It is in the face of these twin scourges of training—as prerequisites to family re-
family poverty and parental drug and alco- unification. Yet, because of reduced
hol abuse that judges, social workers, and funding for traditional, public-sector
counselors must try to protect children, substance abuse programs; limited ex-
rehabilitate parents, and reunite families. pansion of private, outpatient, and resi-
New resources have not kept pace with dential programs; and a lack of
increased needs, and the widening gap is comprehensive family-oriented drug re-
having an extremely harmful impact on habilitation programs, the children and
both the system and the families. Consider parents seen in the juvenile court all too
the following: often confront long waiting lists or even
complete absence of services when seek-
n Each juvenile court judge in Los Ange- ing help.
les is asked to make difficult decisions
affecting the lives of 350 children a week.
With the number of cases on each day’s A judge now is able to devote an average of 10
court calendar, a judge now is able to
devote an average of 10 minutes to each minutes to each child’s case . . . by 1995 judges will
child’s case. With court caseloads ex- be allowed only 5 minutes to determine a child’s fate.
pected to double over the next 5 years, by
1995 judges will be allowed only 5 minutes
to determine a child’s fate.
n Social workers in Los Angeles are ex-
What Juvenile Courts
pected to closely supervise 100 children. Can Do
Yet, the Child Welfare League of Amer-
Full solutions to these problems will require
ica and other accrediting bodies dictate
legislative action to review the needs of
that caseloads not exceed 35 children.
courts and child welfare agencies and to
n Parents and children are required to appropriate sufficient funds. But there are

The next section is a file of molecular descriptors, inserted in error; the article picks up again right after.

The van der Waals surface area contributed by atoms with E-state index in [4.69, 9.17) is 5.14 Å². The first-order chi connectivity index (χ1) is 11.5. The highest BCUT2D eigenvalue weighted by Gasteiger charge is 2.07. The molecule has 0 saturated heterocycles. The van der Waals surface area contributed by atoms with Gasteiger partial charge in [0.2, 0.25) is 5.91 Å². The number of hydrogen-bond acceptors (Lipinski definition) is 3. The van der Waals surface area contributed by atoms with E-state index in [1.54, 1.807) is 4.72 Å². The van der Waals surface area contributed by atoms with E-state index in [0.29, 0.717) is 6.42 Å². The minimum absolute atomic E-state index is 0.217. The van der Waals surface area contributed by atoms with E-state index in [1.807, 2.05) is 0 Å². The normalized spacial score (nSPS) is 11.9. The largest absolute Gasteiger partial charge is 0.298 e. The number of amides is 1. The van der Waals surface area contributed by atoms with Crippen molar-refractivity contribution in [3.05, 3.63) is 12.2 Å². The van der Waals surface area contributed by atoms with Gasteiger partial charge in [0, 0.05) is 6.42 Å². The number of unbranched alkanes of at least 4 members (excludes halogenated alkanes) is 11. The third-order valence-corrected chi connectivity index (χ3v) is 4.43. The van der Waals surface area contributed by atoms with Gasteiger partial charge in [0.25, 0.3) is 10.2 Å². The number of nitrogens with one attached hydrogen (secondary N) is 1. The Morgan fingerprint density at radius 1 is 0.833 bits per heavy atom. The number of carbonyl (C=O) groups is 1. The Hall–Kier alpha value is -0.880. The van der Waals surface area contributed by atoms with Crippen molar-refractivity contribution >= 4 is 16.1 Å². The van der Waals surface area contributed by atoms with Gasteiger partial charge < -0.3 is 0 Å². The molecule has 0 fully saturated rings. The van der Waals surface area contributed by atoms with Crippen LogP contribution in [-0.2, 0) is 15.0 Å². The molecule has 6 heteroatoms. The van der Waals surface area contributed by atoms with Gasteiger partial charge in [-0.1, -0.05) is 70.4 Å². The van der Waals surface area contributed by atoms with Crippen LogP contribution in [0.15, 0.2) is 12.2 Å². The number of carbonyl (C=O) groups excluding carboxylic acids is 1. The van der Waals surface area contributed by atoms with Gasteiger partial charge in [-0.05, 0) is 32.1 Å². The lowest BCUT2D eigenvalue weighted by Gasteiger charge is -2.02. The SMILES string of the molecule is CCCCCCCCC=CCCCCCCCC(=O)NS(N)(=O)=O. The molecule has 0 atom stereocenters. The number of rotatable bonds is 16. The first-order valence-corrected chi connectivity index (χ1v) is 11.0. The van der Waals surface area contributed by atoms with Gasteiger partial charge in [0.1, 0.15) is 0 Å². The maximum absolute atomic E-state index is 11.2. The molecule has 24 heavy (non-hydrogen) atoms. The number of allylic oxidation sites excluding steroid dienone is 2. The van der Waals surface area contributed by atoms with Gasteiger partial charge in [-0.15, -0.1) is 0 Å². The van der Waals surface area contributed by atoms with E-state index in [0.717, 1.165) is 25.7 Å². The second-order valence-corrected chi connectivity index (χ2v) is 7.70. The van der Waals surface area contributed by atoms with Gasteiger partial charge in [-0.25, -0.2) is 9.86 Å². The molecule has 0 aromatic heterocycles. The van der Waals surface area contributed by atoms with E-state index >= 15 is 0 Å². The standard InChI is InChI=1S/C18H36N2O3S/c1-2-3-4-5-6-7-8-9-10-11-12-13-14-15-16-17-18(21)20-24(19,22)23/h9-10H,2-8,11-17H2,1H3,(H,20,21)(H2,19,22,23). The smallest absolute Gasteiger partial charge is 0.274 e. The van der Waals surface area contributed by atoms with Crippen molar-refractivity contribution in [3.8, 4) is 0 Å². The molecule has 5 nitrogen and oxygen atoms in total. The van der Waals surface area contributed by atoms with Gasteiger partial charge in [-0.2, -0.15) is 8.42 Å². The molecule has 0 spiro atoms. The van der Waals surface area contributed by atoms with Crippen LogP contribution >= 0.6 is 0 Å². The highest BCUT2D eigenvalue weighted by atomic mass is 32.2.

participate in various court-ordered pro- also some interim steps that juvenile courts
102 THE FUTURE OF CHILDREN – SPRING 1991
can take. The Los Angeles County Juvenile and understand the effects of substance
Court has undertaken five initiatives which abuse upon parenting skills, child welfare,
we believe will also help ameliorate these and family relationships. The judges also
problems: (1) supplemental training for had a better understanding of the family
judges; (2) provision of counsel for children; treatment needs in these cases. As a result,
(3) development of decision-making proto- judges now make more specific factual
cols; (4) adoption of court orders that make findings and more detailed court orders.
more clear the expectations of both child As they do so, their efforts are met head on
welfare caseworkers and families; and (5) with the child welfare system’s inability to
establishment of a countywide task force to provide even the most basic drug or alcohol
expand resources available for families. abuse treatment programs and services.
Similar steps may be appropriate for many Representation of Children
of the juvenile courts across the country.
Judicial Training It is axiomatic that judges have full infor-
mation about a child in order to make an
In 1990, 50 of the 60 Los Angeles County informed decision. This often requires
Juvenile Court judges participated in a day- representation for the child. Until 1990
long Juvenile Court Institute designed to there were no Juvenile Court rules regard-
improve their handling of cases involving ing representation in Los Angeles County.